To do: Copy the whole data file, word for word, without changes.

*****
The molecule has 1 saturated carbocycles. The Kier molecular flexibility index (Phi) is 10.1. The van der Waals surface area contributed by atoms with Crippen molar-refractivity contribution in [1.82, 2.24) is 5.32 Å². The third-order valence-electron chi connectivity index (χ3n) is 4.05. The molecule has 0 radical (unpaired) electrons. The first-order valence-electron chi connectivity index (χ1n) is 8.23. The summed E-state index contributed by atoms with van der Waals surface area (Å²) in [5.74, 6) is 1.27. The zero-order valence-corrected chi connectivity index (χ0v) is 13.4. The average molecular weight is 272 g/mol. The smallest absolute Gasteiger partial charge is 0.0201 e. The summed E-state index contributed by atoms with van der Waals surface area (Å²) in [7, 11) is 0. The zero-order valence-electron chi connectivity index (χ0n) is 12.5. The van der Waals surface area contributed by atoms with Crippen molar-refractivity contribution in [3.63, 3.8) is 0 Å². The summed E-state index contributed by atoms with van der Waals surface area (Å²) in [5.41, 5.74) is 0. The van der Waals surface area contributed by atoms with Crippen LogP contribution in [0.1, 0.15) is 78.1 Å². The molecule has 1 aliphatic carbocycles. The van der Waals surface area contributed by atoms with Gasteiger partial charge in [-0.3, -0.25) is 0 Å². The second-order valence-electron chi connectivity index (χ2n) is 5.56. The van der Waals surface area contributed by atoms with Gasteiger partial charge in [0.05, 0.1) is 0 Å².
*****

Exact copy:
The molecule has 1 saturated carbocycles. The Kier molecular flexibility index (Phi) is 10.1. The van der Waals surface area contributed by atoms with Crippen molar-refractivity contribution in [1.82, 2.24) is 5.32 Å². The third-order valence-electron chi connectivity index (χ3n) is 4.05. The molecule has 0 radical (unpaired) electrons. The first-order valence-electron chi connectivity index (χ1n) is 8.23. The summed E-state index contributed by atoms with van der Waals surface area (Å²) in [5.74, 6) is 1.27. The zero-order valence-corrected chi connectivity index (χ0v) is 13.4. The average molecular weight is 272 g/mol. The smallest absolute Gasteiger partial charge is 0.0201 e. The summed E-state index contributed by atoms with van der Waals surface area (Å²) in [7, 11) is 0. The zero-order valence-electron chi connectivity index (χ0n) is 12.5. The van der Waals surface area contributed by atoms with Crippen molar-refractivity contribution in [3.63, 3.8) is 0 Å². The summed E-state index contributed by atoms with van der Waals surface area (Å²) in [5.41, 5.74) is 0. The van der Waals surface area contributed by atoms with Crippen LogP contribution in [0.1, 0.15) is 78.1 Å². The molecule has 1 aliphatic carbocycles. The van der Waals surface area contributed by atoms with Gasteiger partial charge in [-0.3, -0.25) is 0 Å². The second-order valence-electron chi connectivity index (χ2n) is 5.56. The van der Waals surface area contributed by atoms with Gasteiger partial charge in [0.05, 0.1) is 0 Å².